Sibling of the Month - June 2018
Micol's Drawing...

Micol is 10 years old.  Her sister Lilla is 12 and was diagnosed with a brain tumor when she was four years old. Micol is an amazing sister and has learned how to help care for her Lilla.  It is often challenging for Micol to know what to say to Lilla or how to hang out with her sister in a way that feels right for both of them.  In this interview Micol speaks about her life with her sister and about the ways they are connected and about the ways it sometimes feels difficult to connect.

 

And now introducing Micol (interviewed by Friends of Karen sibling specialist Melinda Ferraraccio)

 

What are some cool things about you?

Micol: I really like Pizza, I like dogs, I love my sister and I love my mom.  I have 4 kids in my family.  (Micol also has twin brothers.  They are 4 years old.)  It's fun, It's annoying, and it's awesome.  My favorite color is cyan blue.

 

You just started running track at school, right?

Micol: Yes! It's hard and tiring, but really fun.  I get a challenge and I get to be with my friends.  I don't run that fast, but I like to run because it's hard.

 

Can you tell us about Lilla?

Micol: Lilla's favorite colors are yellow and pink.  She's smart.  She likes to stand up for me, and she's brave.  She has cancer.  It's called glioblastoma and it's in her brain.  Walking, talking, standing, communicating, and understanding are hard for Lilla.

 

What are some of the things you like to do with Lilla?

Micol: I read stories to her, sometimes play games.  She likes to listen to me play the piano.  It's fun to make things up and to be silly.  It's hard to spend time with Lilla though.  Sometimes she doesn't want to do anything and sometimes it's hard to know what things to do.  I don't usually get to decide what we do most of the time. I don't know how much time we have together, so I try, but it doesn't always feel right.  I try to just sit and talk, but I don't know what to say and sometimes I have to repeat the same thing over and over for her to understand. And, I mean, she's not interested in what I do at school on Mondays I don't think. When we watch videos together we can spend time with each other but I don't have to think of what to say or try to help her understand.  That feels easier even if we don't always like the same videos.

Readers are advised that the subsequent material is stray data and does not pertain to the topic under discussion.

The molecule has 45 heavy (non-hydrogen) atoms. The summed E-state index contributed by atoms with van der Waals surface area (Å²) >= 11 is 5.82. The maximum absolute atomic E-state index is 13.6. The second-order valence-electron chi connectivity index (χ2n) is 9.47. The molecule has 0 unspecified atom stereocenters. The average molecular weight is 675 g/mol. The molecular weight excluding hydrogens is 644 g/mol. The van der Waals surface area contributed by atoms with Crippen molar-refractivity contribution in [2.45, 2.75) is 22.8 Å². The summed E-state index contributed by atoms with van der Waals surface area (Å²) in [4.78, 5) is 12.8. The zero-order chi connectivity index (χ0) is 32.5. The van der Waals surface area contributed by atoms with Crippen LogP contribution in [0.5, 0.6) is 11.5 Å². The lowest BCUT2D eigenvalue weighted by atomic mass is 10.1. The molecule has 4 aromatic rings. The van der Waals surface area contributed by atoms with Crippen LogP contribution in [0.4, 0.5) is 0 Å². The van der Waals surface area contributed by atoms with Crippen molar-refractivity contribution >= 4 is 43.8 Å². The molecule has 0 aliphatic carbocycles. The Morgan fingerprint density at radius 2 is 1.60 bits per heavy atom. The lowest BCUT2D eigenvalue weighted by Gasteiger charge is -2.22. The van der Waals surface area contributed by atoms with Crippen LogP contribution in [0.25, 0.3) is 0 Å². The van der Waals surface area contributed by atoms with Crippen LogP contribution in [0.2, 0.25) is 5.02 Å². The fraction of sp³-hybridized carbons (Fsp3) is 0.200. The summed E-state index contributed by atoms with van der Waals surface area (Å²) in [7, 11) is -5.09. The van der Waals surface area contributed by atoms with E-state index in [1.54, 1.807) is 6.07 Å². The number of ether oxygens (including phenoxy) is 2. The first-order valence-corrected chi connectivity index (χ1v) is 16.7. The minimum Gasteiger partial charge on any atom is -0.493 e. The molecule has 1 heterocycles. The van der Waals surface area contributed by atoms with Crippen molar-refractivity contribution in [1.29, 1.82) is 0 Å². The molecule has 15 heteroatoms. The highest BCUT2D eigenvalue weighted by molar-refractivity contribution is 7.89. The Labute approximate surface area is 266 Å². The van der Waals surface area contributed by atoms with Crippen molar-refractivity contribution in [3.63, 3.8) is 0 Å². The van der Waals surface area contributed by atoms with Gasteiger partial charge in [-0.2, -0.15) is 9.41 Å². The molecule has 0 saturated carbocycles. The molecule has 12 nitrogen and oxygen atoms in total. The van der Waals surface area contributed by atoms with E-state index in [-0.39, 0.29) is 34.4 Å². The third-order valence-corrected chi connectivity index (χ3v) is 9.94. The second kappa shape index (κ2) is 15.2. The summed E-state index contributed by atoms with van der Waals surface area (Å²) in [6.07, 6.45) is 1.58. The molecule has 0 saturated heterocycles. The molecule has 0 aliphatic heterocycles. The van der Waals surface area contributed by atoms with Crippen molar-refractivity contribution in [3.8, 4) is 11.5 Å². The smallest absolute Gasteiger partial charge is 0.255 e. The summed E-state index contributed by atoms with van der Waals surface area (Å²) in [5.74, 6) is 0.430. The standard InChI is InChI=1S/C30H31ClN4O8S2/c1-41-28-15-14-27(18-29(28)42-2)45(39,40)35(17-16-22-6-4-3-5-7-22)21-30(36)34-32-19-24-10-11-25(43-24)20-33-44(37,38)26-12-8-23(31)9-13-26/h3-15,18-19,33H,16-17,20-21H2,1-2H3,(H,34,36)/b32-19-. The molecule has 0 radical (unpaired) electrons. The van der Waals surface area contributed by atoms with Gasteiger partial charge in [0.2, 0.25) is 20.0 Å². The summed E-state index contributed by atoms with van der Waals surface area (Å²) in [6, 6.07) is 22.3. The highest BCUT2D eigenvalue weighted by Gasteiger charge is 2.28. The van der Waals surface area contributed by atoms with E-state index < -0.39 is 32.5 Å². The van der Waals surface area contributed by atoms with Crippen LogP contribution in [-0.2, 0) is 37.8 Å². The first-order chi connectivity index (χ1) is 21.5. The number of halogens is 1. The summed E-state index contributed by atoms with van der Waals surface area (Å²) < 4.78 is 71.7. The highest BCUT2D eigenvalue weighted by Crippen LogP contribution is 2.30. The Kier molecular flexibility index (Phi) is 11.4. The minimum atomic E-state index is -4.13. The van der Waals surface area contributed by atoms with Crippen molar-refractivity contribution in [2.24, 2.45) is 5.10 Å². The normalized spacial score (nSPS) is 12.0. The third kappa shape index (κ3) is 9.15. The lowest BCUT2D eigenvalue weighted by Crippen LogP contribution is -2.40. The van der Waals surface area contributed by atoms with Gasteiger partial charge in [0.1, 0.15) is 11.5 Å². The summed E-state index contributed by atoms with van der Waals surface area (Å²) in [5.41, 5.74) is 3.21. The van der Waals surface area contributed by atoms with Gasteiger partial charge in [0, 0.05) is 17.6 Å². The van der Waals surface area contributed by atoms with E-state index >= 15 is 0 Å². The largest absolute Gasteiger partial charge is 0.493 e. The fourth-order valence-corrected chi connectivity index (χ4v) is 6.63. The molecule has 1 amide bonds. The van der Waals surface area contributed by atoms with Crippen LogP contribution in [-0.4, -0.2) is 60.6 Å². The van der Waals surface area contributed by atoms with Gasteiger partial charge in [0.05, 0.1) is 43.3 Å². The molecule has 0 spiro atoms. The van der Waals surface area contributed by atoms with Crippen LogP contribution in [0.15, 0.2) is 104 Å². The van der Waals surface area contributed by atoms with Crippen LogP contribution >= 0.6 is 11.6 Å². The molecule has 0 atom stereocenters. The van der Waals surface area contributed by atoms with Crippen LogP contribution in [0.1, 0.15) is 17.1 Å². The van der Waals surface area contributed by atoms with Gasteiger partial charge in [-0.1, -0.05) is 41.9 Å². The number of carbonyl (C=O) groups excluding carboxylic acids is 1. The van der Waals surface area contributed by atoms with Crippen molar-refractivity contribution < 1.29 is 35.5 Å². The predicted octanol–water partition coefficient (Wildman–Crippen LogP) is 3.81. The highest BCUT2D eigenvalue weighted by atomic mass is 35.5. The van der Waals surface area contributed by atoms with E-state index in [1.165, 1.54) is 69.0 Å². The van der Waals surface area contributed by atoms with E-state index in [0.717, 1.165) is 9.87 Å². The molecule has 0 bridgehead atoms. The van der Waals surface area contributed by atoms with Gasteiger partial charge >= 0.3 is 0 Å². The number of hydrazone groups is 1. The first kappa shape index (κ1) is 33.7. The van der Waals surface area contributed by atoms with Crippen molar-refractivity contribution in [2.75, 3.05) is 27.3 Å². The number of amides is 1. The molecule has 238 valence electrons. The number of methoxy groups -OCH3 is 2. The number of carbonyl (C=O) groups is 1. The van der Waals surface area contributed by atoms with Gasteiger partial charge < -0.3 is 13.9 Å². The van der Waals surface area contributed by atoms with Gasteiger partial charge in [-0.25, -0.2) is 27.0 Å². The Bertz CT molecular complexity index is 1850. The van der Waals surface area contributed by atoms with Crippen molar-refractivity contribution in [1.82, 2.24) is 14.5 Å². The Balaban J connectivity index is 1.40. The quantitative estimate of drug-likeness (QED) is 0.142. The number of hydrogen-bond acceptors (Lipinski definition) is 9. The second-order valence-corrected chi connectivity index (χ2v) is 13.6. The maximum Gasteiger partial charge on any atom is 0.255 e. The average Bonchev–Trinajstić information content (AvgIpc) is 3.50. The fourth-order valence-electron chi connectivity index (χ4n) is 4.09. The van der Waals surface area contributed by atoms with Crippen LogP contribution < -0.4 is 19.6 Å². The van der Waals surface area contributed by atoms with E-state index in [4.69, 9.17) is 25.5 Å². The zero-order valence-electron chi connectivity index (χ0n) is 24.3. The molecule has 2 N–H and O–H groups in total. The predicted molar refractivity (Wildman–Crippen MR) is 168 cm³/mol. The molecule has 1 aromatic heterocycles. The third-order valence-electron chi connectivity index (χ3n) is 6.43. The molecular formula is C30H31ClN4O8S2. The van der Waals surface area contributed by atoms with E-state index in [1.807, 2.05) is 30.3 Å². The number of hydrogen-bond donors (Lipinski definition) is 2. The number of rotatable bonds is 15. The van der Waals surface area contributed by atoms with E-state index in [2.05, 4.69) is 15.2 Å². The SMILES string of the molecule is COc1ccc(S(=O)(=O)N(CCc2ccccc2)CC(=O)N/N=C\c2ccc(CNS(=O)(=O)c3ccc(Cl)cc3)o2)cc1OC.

If you could talk to Lilla and it was easier for her to understand what would you want to share with her?

Micol: I would tell her stories about Papa's childhood.  Papa always tells me these stories but, I don't know if Lilla would like them as much as I do.

 

What is the hardest thing about having a sister who is struggling with a brain tumor?

Micol: I think it's hardest trying to interact with her and trying to be a better sister.  I want to be kinder.

 

You are an amazing sister! You are not alone in those feelings. Many siblings find it very hard to be with an ill sibling.  It can be difficult to know what to say or how to act. You must find what works for you and what you feel comfortable with.  It sounds like you have found some ways to connect with Lilla and that there have been some good moments.  Is there any advice you would like to offer other siblings?

Micol: Be kind, be nice, try to understand your sibling.  Think about the memories you have with her.  Lilla is kind and generous, sweet and caring. I love that about her.

 

During this interview you worked on a drawing.  Can you tell us about the picture you created?

Micol: It's a picture of me and Lilla doing a puzzle of two hearts and it says, "best sister forever." It was really hard to make this.  I couldn't make the right me.  I didn't know where to put me in the drawing, but I am happy with where I am in the picture now.  I have learned that Lilla is a good sister, that I love her, that she has a lot of needs, and that she has cancer.

 

At Friends of Karen we understand that it can be really hard for siblings to know where they fit in.  Like Micol said about her drawing, you might feel like you don't know how to be the "right" sibling or how to connect with your ill sister or brother.  Sometimes, like Micol described, you can try a bunch of different things and new ways to interact. Some might work and other things might make you feel uncomfortable.  It is normal for it to feel hard to connect when a serious illness is in the way. It is okay to find ways of hanging out that make you and your sibling feel good together. It may also help to share these feelings with an adult you trust.  

 

Thank you Micol for telling your story. It will help many other siblings to understand that they are not alone and may share a lot of the same feelings.